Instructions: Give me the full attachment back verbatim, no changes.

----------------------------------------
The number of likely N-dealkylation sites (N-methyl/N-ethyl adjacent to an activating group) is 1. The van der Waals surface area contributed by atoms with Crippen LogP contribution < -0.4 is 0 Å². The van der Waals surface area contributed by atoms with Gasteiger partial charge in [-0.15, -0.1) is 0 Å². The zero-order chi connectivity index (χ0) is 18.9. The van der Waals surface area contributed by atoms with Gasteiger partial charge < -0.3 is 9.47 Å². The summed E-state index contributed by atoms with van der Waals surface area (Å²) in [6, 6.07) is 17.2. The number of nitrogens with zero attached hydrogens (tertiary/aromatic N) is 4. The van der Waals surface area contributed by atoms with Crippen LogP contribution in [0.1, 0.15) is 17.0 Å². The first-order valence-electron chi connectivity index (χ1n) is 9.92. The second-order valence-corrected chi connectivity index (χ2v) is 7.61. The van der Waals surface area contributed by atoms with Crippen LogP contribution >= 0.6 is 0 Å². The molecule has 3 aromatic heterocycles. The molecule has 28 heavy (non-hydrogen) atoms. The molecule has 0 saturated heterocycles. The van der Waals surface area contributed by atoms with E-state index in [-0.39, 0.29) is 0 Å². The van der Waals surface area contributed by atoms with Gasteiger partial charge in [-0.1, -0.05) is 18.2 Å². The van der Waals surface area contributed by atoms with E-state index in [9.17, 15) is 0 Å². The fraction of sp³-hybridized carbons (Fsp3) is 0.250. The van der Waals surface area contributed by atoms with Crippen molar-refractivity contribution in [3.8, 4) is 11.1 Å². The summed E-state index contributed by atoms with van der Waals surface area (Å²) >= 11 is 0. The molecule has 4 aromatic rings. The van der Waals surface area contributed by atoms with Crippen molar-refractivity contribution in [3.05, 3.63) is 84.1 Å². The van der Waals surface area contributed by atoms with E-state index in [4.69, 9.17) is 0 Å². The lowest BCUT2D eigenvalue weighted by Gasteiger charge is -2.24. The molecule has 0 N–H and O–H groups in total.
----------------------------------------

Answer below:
The number of likely N-dealkylation sites (N-methyl/N-ethyl adjacent to an activating group) is 1. The van der Waals surface area contributed by atoms with Crippen LogP contribution < -0.4 is 0 Å². The van der Waals surface area contributed by atoms with Gasteiger partial charge in [-0.15, -0.1) is 0 Å². The zero-order chi connectivity index (χ0) is 18.9. The van der Waals surface area contributed by atoms with Gasteiger partial charge < -0.3 is 9.47 Å². The summed E-state index contributed by atoms with van der Waals surface area (Å²) in [6, 6.07) is 17.2. The number of nitrogens with zero attached hydrogens (tertiary/aromatic N) is 4. The van der Waals surface area contributed by atoms with Crippen LogP contribution in [0.1, 0.15) is 17.0 Å². The first-order valence-electron chi connectivity index (χ1n) is 9.92. The second-order valence-corrected chi connectivity index (χ2v) is 7.61. The van der Waals surface area contributed by atoms with Crippen LogP contribution >= 0.6 is 0 Å². The molecule has 3 aromatic heterocycles. The molecule has 28 heavy (non-hydrogen) atoms. The molecule has 0 saturated heterocycles. The van der Waals surface area contributed by atoms with E-state index in [-0.39, 0.29) is 0 Å². The van der Waals surface area contributed by atoms with Gasteiger partial charge in [-0.1, -0.05) is 18.2 Å². The van der Waals surface area contributed by atoms with E-state index in [9.17, 15) is 0 Å². The fraction of sp³-hybridized carbons (Fsp3) is 0.250. The van der Waals surface area contributed by atoms with Crippen molar-refractivity contribution in [3.8, 4) is 11.1 Å². The summed E-state index contributed by atoms with van der Waals surface area (Å²) >= 11 is 0. The molecule has 4 aromatic rings. The van der Waals surface area contributed by atoms with Crippen molar-refractivity contribution in [3.05, 3.63) is 84.1 Å². The van der Waals surface area contributed by atoms with E-state index in [4.69, 9.17) is 0 Å². The lowest BCUT2D eigenvalue weighted by Gasteiger charge is -2.24. The molecule has 0 N–H and O–H groups in total.